The CEDIA organization presented on May 14 the results of a survey in late April of 344 members spanning the U.S., Canada and the U.K., conducted well after the coronavirus worldwide pandemic bloomed. Unsurprisingly, the survey, done in conjunction with The Farnsworth Group, revealed an overall negative sentiment of the virus’s impact on business, with smaller firms feeling the repercussions most. But there were some bright spots – and hints that, although no one has a crystal ball, signs are that the worst may be over, at least for the short-term foreseeable future.
“Overall impact on business is negative,” opined Grant Farnsworth, director of business strategy for the Farnsworth Group, “but the severity of the negativity is lessening…. The residential contractor market bottomed out towards the end of April, with slight signs now of ‘reduced negativity.’”
Business declines were the result of a combination of factors overlaying the virus itself – including, namely, health concerns by clients about contractors entering their homes, as well as similar concerns on the part of the contractors themselves. Local governments’ stay-at-home policies also factored into the slowdown.
The survey also revealed homeowners’ concerns about their finances and budgets.
Conversely, some contractors have been doing more business in installation of certain categories, including health-and-wellness solutions, home entertainment products, and security and network systems. “It isn’t all doom and gloom,” offered Farnsworth. “There are certainly niche opportunities out there.”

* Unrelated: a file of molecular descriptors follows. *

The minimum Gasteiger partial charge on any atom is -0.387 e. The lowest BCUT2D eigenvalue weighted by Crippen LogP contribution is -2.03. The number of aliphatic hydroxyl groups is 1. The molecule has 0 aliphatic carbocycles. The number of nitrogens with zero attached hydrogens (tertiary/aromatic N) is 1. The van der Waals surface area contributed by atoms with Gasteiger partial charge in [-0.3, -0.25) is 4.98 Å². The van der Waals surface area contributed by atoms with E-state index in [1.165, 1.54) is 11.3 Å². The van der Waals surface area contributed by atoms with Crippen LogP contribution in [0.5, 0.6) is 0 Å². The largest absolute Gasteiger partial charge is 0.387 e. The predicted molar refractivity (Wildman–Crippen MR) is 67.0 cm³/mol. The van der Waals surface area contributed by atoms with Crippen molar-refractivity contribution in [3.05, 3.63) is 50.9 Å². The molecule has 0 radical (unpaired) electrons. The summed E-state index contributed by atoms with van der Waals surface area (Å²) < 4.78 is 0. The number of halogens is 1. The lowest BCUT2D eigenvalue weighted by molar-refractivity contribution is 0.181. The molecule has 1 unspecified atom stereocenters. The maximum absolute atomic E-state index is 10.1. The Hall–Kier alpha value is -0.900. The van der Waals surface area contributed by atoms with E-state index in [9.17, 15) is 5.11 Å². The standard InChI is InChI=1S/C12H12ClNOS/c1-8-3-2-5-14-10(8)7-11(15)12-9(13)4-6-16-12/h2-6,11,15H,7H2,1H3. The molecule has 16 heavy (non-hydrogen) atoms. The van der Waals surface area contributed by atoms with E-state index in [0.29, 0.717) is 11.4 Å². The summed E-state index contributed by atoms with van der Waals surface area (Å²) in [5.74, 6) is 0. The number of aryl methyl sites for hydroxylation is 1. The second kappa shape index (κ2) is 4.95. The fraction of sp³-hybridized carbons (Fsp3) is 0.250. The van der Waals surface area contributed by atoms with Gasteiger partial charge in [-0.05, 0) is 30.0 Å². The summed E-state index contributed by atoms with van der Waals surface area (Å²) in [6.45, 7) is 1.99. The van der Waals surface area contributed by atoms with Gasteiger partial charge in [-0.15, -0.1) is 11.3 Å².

The survey found that as of late April, a large number of companies opted for layoffs or furloughs in response to the pandemic; among the U.S. and Canadian respondents, one in three said that roughly three out of four of their staff had been furloughed in its wake.
Shifts in business focus have also been a behavioral byproduct of the virus, influencing integrators’ time and resource allocation. Further, 62 percent of the American/Canadian respondent group said they were spending more time in conducting or taking advantage of technical training, while half said they were developing new services and looking into new products to sell. Around one in three were taking advantage of changed business conditions to re-tool their marketing approaches, including their website presence. Another popular activity mentioned by three in 10 of these respondents was that they took advantage of the dramatic reduction in client visits or walk-ins, as an ideal opportunity to reconfigure or refresh their showrooms or look with fresh eyes at their warehouse layouts.
The survey, perhaps unsurprisingly, showed a bump in the number of home network servicing calls completed in March – up either somewhat more or much more than usual, commensurate with the rise in shelter-in-place client behavior.
CEDIA EMEA Brand and Communications Manager James Bliss, speaking from the European perspective, noted a decided uptick in “yearning for a better home entertainment experience” among clients.
More specifically, what is keeping integrators up at night in terms of the future? Of course, paying bills was a high-level worry, as was the health and safety of staff.
In response to an audience member’s question about what the next three months could hold for the integration discipline, Farnsworth offered this: “Economists we talk to say that no one really knows. The speed of the onset [of this] and its cause were very unique; things just fell off the table.”
Bliss added that what remains is a “huge demand for home networks, and the rise of the home office’s importance. That will be more commonplace on the other side of this – as well as a rise in home entertainment opportunities. Cabin fever is becoming ‘nesting’ – a switch in perception.”